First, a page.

Building upon the success of the Adjustment of Young Workers re-study John, Henrietta O’Connor, Micheal Dunning, and Jason Hughes are undertaking a re-study of Elias and Scotson’s classic sociological text The Established and The Outsiders (1965). In this book Elias and Scotson develop the theory of established and outsider relations, illuminating how groups living within the same community had differential access to ‘power’ and different group identification as a consequence of the development of that community.

The principal objectives of the restudy are, firstly, to determine whether the established/outsider relationships described by Elias and Scotson still exist within the three districts of Winston Parva. Second, to consider whether variations in the social conditions of these different districts continue to impact upon young people’s transitions from education to work, and, moreover, we will explore the character of such influence. Finally, to develop an understanding of processes of transition through examining the interrelationships and interdependencies that comprise such ‘environments’, ‘experiences’, ‘processes’, and a consideration of how these interdependencies have emerged and changed over time.

Research Funding

British Academy

Return to Radby: Re-entering the field from the social background of delinquency (1954), £8,311.30 (John Goodwin PI, Henrietta O'Connor CI, Laurie Parsons CI).

Economic and Social Research Council (ESRC) (IAA)

Youth Opportunities? The long-term impacts of youth training and YT schemes (1960s – 2020), £7,352 (John Goodwin PI, Henrietta O'Connor CI, Laurie Parsons CI).

Cancer Research UK
Adolescent Vaping Careers. C60744/A23882. FEC Value of £278,321.17. (Jason Hughes (Principal Investigator) Michelle O’Reilly (Co-Investigator ) Khalid Karim (Collaborator) Kahryn Hughes (Collaborator) and John Goodwin (Collaborator)).

British Academy
Youth Opportunities? The Long-Term Impacts of Participation in Youth Training Schemes during the 1980s: A Preliminary Study, £9,190, 2016-2018 (Henrietta O'Connor (PI) Professor John Goodwin and Professor Andy Furlong (University of Glasgow)).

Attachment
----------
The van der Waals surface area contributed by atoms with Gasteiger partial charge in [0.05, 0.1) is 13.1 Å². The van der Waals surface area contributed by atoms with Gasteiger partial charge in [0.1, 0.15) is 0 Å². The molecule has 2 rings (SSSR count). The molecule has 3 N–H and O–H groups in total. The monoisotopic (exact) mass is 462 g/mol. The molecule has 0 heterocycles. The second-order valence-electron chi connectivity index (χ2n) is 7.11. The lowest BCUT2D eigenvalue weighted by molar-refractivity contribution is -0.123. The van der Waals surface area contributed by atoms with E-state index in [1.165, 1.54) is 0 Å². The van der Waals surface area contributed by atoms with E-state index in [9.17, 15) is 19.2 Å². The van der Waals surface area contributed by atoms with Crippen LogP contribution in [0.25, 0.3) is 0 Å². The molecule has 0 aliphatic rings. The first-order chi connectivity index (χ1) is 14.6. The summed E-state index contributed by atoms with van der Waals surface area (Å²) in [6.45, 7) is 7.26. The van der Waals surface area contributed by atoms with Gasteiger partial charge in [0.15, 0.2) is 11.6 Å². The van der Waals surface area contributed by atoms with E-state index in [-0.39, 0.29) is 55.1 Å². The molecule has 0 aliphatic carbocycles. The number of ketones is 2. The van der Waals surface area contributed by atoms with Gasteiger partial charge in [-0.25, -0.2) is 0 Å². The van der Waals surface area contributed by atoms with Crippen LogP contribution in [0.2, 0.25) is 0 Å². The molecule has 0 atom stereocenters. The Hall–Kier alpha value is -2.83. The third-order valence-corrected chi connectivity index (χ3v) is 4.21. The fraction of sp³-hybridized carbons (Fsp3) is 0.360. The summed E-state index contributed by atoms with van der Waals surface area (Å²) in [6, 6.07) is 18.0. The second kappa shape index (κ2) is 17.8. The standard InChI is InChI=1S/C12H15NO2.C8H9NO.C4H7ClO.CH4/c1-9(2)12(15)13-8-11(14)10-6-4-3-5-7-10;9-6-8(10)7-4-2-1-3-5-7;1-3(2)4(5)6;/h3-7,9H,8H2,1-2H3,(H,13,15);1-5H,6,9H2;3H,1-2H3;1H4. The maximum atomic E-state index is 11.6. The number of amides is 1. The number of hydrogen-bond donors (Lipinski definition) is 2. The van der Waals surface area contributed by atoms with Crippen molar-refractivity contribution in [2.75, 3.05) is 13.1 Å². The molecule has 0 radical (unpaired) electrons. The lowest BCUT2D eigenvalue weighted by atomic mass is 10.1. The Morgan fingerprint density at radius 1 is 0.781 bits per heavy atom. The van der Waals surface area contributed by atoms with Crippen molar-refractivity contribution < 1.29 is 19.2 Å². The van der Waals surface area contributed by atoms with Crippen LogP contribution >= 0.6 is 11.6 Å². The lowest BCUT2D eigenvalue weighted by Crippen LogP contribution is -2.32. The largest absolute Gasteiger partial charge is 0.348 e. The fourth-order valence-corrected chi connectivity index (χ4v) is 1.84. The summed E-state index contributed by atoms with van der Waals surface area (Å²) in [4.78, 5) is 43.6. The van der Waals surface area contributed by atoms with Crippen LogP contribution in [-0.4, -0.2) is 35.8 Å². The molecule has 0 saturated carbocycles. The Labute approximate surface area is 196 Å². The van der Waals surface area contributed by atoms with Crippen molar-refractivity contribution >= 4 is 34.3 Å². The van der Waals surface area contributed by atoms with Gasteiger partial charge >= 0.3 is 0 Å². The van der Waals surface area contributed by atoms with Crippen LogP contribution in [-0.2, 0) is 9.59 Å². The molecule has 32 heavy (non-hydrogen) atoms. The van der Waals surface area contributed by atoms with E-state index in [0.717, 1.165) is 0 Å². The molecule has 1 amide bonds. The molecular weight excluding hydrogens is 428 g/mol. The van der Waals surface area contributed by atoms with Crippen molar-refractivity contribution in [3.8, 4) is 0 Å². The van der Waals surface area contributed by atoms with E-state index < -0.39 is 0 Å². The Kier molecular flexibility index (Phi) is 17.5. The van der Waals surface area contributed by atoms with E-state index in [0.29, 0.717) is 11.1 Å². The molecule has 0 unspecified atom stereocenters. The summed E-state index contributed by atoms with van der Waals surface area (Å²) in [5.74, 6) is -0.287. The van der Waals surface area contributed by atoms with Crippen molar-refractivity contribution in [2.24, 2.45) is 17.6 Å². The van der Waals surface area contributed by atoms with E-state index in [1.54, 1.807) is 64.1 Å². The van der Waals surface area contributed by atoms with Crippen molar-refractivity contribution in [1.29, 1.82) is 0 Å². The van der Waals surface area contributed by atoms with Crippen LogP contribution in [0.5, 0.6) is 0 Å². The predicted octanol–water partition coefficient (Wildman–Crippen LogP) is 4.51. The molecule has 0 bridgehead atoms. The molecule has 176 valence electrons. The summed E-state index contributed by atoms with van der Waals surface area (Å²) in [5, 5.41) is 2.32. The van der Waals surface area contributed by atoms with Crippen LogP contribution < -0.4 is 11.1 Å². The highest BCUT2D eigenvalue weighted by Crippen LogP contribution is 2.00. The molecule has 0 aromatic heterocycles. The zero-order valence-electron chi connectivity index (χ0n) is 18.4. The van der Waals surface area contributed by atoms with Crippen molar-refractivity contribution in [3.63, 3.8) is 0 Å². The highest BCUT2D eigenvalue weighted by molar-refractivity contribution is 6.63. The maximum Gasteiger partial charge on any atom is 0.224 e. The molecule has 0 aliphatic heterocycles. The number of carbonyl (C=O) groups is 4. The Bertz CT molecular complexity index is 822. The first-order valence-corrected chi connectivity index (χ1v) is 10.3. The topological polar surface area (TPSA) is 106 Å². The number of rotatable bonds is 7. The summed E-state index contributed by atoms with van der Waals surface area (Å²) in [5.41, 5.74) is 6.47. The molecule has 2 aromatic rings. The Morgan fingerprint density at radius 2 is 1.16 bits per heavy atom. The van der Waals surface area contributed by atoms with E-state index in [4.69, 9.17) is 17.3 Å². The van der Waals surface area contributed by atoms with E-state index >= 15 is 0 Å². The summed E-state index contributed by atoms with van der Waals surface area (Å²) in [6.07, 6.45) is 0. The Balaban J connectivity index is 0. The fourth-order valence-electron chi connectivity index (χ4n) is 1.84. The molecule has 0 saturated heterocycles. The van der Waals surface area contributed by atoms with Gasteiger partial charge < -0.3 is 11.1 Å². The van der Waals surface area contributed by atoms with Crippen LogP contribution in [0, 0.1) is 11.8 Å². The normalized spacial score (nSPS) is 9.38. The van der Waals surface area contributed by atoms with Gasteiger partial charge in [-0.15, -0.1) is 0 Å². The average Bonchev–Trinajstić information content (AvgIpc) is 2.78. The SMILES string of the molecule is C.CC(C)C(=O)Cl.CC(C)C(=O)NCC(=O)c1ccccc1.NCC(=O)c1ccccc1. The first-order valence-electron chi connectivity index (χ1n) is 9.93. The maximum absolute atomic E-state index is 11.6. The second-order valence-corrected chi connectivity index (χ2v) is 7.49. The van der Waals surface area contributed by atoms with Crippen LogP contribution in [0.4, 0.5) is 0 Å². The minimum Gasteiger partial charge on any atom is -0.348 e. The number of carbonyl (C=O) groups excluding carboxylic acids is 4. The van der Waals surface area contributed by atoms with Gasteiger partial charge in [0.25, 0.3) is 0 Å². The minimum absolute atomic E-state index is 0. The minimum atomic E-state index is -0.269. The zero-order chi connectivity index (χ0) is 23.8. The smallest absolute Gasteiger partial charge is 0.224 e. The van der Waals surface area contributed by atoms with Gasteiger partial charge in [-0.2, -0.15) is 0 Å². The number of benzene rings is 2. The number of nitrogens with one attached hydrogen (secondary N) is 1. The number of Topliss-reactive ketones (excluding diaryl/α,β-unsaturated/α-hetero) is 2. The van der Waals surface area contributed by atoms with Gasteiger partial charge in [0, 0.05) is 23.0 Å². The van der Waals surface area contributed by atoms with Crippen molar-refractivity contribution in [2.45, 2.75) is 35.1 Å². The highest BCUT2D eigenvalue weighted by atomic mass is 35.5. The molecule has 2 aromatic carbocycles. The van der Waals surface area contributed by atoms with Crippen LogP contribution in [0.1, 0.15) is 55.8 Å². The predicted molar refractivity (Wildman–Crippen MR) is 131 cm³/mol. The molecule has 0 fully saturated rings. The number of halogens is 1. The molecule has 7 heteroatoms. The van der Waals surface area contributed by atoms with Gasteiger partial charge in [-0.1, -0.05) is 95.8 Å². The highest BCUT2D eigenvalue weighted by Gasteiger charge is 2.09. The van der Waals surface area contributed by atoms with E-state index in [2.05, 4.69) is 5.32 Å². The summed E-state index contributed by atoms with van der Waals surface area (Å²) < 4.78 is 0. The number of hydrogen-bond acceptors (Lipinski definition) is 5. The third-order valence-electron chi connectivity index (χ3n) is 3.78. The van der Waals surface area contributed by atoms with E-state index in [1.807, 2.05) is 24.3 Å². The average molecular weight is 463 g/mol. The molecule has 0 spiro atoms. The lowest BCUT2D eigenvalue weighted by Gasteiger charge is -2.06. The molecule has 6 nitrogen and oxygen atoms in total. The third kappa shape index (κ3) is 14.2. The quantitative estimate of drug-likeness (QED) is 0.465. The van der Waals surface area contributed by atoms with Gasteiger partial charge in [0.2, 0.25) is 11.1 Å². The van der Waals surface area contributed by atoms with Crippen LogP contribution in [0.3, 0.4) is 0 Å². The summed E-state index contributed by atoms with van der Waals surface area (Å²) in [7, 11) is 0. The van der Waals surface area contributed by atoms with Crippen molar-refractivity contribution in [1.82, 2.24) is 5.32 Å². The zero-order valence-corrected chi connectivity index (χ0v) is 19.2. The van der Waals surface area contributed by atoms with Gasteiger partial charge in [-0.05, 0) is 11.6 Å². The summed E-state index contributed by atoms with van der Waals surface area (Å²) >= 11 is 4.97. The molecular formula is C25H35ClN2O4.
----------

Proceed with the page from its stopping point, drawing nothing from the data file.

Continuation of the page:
Economic and Social Research Council (ESRC)
Making the 'Precariat': Unemployment, Insecurity and Work-Poor Young Adults in Harsh Economic Conditions, £178,035, 2013-2015 (with Henrietta O'Connor and Professor Andy Furlong (University of Glasgow)).

British Academy
Scoping Data Analysis on Youth Transitions and Class in Britain Post 1945, £5,752, 2008-2009 (with Henrietta O'Connor).

ESRC
From Young Workers to Older Workers: Reflections on Work in the Life Process, £29, 671, 2001-2005, Rated Outstanding (with Henrietta O'Connor).

Other awards, from a variety of non-funding council sources, totalling £90,000.

Supervision

I am a very experienced supervisor having supervised well over well 230 MA/MSc dissertations and 38 Doctoral theses to completion (two of which won the Outstanding DSocSci prize). I also have a significant amount of Doctoral examining experience both at Leicester and beyond. I'd be interested in supervising doctoral and dissertation work in the above areas or any of the areas relating to, or overlapping with my sociological practice. Current students include:

  • Emma Aldwinckle
    How are disabilities represented and included in the media - the significance of autoethnography methods, PhD (with Anna Claydon
    )
  • Jessica Davey-Peel
    Third culture identities: An investigation into how occupying a childhood third culture identity influences adult cultural and national identity, PhD (with Grace Sykes)
  • Thuy Duong Pham